In addition, Chinese institutions other than CAU will participate in the center’s research activities. The center also plans to include other international members in upcoming years.

“We will soon have other Asian colleagues, as well as European researchers at the center,” Li said. “German, Italian and Dutch scientists have already expressed an interest in joining our efforts.”

Each year, the center will host an annual international forum on the key issues related to ecology and sustainability, and arrange publication of the conference proceedings.

Plans are underway at UCR to establish an office for coordinating the center’s collaborative efforts, including the exchange of research and education programs between UCR and CAU.

“We are extremely pleased to be a part of this effort to finding solutions to an enormous problem,” Louis said. “We fully expect the research emerging from this center to benefit not only China and California but also the international community.”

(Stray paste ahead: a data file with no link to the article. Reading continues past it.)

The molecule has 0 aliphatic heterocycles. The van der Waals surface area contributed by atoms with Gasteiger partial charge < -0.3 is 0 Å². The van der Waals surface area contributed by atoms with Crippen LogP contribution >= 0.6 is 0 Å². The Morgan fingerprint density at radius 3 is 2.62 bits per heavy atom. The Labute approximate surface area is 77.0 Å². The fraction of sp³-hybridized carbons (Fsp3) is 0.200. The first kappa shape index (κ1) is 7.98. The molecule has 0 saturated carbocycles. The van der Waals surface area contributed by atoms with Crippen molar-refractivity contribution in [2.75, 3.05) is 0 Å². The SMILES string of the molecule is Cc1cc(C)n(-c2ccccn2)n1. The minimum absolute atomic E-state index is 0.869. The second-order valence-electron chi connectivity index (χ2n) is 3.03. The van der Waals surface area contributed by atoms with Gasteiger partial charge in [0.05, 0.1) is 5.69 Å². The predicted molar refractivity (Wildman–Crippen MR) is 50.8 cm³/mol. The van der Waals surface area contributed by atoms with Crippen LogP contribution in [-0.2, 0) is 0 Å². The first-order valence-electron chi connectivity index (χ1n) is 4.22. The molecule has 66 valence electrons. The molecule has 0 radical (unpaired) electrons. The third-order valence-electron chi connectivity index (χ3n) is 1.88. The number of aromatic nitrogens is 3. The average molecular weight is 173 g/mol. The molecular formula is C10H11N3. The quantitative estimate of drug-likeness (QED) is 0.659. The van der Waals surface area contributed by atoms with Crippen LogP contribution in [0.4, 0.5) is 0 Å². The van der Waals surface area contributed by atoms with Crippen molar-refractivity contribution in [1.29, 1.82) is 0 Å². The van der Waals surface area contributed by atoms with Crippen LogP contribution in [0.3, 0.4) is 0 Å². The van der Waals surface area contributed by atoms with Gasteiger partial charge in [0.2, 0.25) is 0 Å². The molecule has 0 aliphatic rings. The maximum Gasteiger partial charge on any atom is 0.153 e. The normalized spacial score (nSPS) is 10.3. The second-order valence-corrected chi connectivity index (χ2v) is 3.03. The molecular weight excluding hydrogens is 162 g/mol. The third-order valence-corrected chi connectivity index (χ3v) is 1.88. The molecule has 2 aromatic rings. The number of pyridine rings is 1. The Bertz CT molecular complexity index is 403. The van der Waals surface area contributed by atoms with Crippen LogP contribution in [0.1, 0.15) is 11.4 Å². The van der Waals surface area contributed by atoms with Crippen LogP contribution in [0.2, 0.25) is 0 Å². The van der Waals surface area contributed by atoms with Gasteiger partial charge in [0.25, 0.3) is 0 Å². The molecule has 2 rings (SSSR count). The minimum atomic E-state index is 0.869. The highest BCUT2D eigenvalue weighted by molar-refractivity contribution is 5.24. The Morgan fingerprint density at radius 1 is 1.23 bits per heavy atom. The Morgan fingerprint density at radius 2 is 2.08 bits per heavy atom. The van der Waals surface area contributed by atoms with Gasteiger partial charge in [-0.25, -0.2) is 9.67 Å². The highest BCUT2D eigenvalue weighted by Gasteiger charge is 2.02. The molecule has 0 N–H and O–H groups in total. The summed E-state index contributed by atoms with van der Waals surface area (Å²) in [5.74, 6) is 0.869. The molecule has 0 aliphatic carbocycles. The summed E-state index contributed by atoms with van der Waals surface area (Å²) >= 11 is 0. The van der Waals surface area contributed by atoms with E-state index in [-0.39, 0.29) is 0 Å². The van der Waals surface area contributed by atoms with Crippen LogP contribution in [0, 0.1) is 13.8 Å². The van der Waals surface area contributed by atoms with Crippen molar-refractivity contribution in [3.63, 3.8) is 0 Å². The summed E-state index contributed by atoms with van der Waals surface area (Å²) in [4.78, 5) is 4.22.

Bai-lian (Larry) Li (left), a professor of ecology at UCR, and Wenliang Wu (right), provost of China Agricultural University, are co-directors of the CAU-UCR International Center for Ecology and Sustainability.

Bai-lian (Larry) Li (left), a professor of ecology at UCR, and Wenliang Wu (right), provost of China Agricultural University, are co-directors of the CAU-UCR International Center for Ecology and Sustainability.

The University of California, Riverside (www.ucr.edu) is a doctoral research university, a living laboratory for groundbreaking exploration of issues critical to Inland Southern California, the state and communities around the world. Reflecting California's diverse culture, UCR's enrollment has exceeded 21,000 students. The campus opened a medical school in 2013 and has reached the heart of the Coachella Valley by way of the UCR Palm Desert Center. The campus has an annual statewide economic impact of more than $1 billion.